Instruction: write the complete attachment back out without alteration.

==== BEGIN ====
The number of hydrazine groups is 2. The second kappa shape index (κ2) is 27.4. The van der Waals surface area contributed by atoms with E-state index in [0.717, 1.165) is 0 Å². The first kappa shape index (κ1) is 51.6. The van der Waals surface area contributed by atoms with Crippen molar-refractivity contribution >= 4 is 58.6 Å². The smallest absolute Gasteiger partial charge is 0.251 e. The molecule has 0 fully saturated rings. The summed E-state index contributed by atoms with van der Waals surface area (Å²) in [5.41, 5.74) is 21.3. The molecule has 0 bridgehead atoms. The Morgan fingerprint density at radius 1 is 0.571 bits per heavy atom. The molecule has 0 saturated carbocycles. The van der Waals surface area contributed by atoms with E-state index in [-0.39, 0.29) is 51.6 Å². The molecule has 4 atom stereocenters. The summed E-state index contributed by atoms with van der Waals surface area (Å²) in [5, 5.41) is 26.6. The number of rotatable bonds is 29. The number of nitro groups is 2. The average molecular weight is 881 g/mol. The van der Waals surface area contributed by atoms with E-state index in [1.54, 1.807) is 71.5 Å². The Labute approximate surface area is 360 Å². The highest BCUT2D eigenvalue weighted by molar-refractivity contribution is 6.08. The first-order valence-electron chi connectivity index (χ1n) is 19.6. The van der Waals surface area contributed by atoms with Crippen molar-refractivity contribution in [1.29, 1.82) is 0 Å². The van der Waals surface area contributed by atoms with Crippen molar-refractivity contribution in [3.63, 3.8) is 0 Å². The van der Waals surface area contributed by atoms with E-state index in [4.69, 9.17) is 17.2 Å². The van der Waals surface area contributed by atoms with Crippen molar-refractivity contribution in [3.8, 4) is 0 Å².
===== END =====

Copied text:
The number of hydrazine groups is 2. The second kappa shape index (κ2) is 27.4. The van der Waals surface area contributed by atoms with E-state index in [0.717, 1.165) is 0 Å². The first kappa shape index (κ1) is 51.6. The van der Waals surface area contributed by atoms with Crippen molar-refractivity contribution >= 4 is 58.6 Å². The smallest absolute Gasteiger partial charge is 0.251 e. The molecule has 0 fully saturated rings. The summed E-state index contributed by atoms with van der Waals surface area (Å²) in [5.41, 5.74) is 21.3. The molecule has 0 bridgehead atoms. The Morgan fingerprint density at radius 1 is 0.571 bits per heavy atom. The molecule has 0 saturated carbocycles. The van der Waals surface area contributed by atoms with E-state index in [-0.39, 0.29) is 51.6 Å². The molecule has 4 atom stereocenters. The summed E-state index contributed by atoms with van der Waals surface area (Å²) in [5, 5.41) is 26.6. The number of rotatable bonds is 29. The number of nitro groups is 2. The average molecular weight is 881 g/mol. The van der Waals surface area contributed by atoms with E-state index in [1.54, 1.807) is 71.5 Å². The Labute approximate surface area is 360 Å². The highest BCUT2D eigenvalue weighted by molar-refractivity contribution is 6.08. The first-order valence-electron chi connectivity index (χ1n) is 19.6. The van der Waals surface area contributed by atoms with Crippen molar-refractivity contribution in [1.29, 1.82) is 0 Å². The van der Waals surface area contributed by atoms with Crippen molar-refractivity contribution in [3.63, 3.8) is 0 Å². The van der Waals surface area contributed by atoms with E-state index in [4.69, 9.17) is 17.2 Å². The van der Waals surface area contributed by atoms with Crippen molar-refractivity contribution in [3.8, 4) is 0 Å².